According to Dennis Jacobs, a planner who represents Larco, Peter Clewes was chosen for the project after a request for proposal process, which involved five firms locally and across the country. Once Clewes was selected, a “wide range of design approaches was explored both formally and informally.” Design possibilities included “a variety of forms from a single pavilion to individual towers of varying heights and connections.”
Ideally, Coffman said he hopes that the upcoming exhibition, to which he plans to invite all newly elected members of city council, will have an impact on the proposed design. If it doesn’t, he hopes it will help raise awareness about how public participation can improve the process next time.
“You see these designs and there’s just a spark of energy that you don’t get from a box,” Coffman said. “And energy is one of those things the Château has.”
For the students, the exhibition is about getting feedback on their designs in order to keep improving them.
“I think as soon as they see my idea they’ll have better ideas, or they’ll start to see themselves there,” Galvan said. “All the ideas are never finished, there could always be improvement.”
Outside the Box: Alternative Designs for an Addition to the Château Laurier runs Dec. 8 from 11 a.m. to 4 p.m., and Dec. 9 from 10 a.m. to 4 p.m. at the Hintonburg Community Centre, Laroche Room, 1064 Wellington St. W.
How did we get here?
The proposed addition to the Château Laurier has been especially controversial because of its location: across from Parliament and at the gateway of the Rideau Canada, a UNESCO world heritage site. The Château Laurier is a national heritage site and is designated under the Ontario Heritage Act.
“Arguably, in terms of political history this is the most iconic sight in the whole country,” as Peter Coffman put it.
Although the Château is on private property owned by Larco Investments, the City of Ottawa has the power to approve or deny any exterior changes made to the building because of its provincial heritage status. Its national heritage status is mostly symbolic and doesn’t require federal approval, according to Barry Padolsky, a prominent Ottawa architect and member of the city’s built-heritage subcommittee.
In July, after three design rounds, city council conditionally approved Larco’s design, but asked them to go back to the drawing board one last time for a few changes—tweaks like adding Indiana limestone and making the north facade of the building less imposing to make the addition more compatible with the existing building. Dennis Jacobs, a planner who represents Larco, estimates that revised final concepts will be finished in mid-December and a complete set of plans will be re-submitted in early January. Construction is expected to begin in 2019.
For Padolsky, who raised the motion to request final tweaks at the built-heritage subcommittee along with Coun. Tobi Nussbaum, it was a sort of a “Hail Mary pass.” Padolsky said he thought council was ready to approve the design, and he didn’t feel totally overturning the design was “politically doable.” The planning committee endorsed Padolsky’s motion, which was ultimately passed by council. Asking for a few more changes was a compromise. Mathieu Fleury, city councillor for Rideau-Vanier, said he wouldn’t say that council conditionally-approved the design, but rather the “envelope of the expansion.” For Fleury, in an ideal world, Larco would have demolished the Château’s rear parking lot without building an addition. But as a property owner, he said, the decision is theirs to make.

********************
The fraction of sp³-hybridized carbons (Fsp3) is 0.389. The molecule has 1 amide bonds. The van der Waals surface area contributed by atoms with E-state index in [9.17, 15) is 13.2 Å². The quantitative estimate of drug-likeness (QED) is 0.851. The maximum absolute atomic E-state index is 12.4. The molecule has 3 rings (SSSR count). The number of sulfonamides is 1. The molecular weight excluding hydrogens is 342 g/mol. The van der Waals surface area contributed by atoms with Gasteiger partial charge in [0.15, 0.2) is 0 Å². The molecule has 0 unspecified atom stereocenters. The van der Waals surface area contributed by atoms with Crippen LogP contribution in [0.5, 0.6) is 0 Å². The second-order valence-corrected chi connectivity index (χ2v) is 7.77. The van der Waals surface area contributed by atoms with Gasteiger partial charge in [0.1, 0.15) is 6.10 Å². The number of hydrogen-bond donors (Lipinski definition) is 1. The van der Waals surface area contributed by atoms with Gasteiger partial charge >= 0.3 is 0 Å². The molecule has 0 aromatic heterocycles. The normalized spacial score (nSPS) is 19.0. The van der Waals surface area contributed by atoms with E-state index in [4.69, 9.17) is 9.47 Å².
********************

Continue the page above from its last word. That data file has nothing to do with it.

“I don’t think that it’s a project that could garner everyone’s support, but the hope is that the work of the city staff and the applicant come back with something that most can embrace,” Fleury said.
Padolsky thinks that the National Capital Commission should have intervened early in the process by evaluating the addition proposal themselves. The National Capital Commission is responsible for protecting important viewpoints in the capital and has laid out more than a dozen ‘protected views’ including of Parliament and the Rideau Canal. Padolsky said that none of those views look up towards the Château Laurier in the direction of the proposed addition.
“They did not get around to doing these protected views,” Padolsky said, “Therefore, there’s no way to judge the intervention to the Château Laurier from the perspective of a new element to the composition.”
According to Mario Tremblay, strategic communications advisor with the National Capital Commission, although view protection does not apply to the Château specifically, views of the addition from the Alexandra Bridge, Major’s Hill Park and the Rideau Canal locks were studied. Tremblay reiterated that although the Château Laurier is surrounded by federal lands, it is on private land and therefore not subject to the National Capital Act.
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Repeat after me: the words “Larco investments” and “design architecture next to a Unesco heritage site” don’t go well together. Bravo to the Carleton students for their fantastic ideas and innovation for a unique site.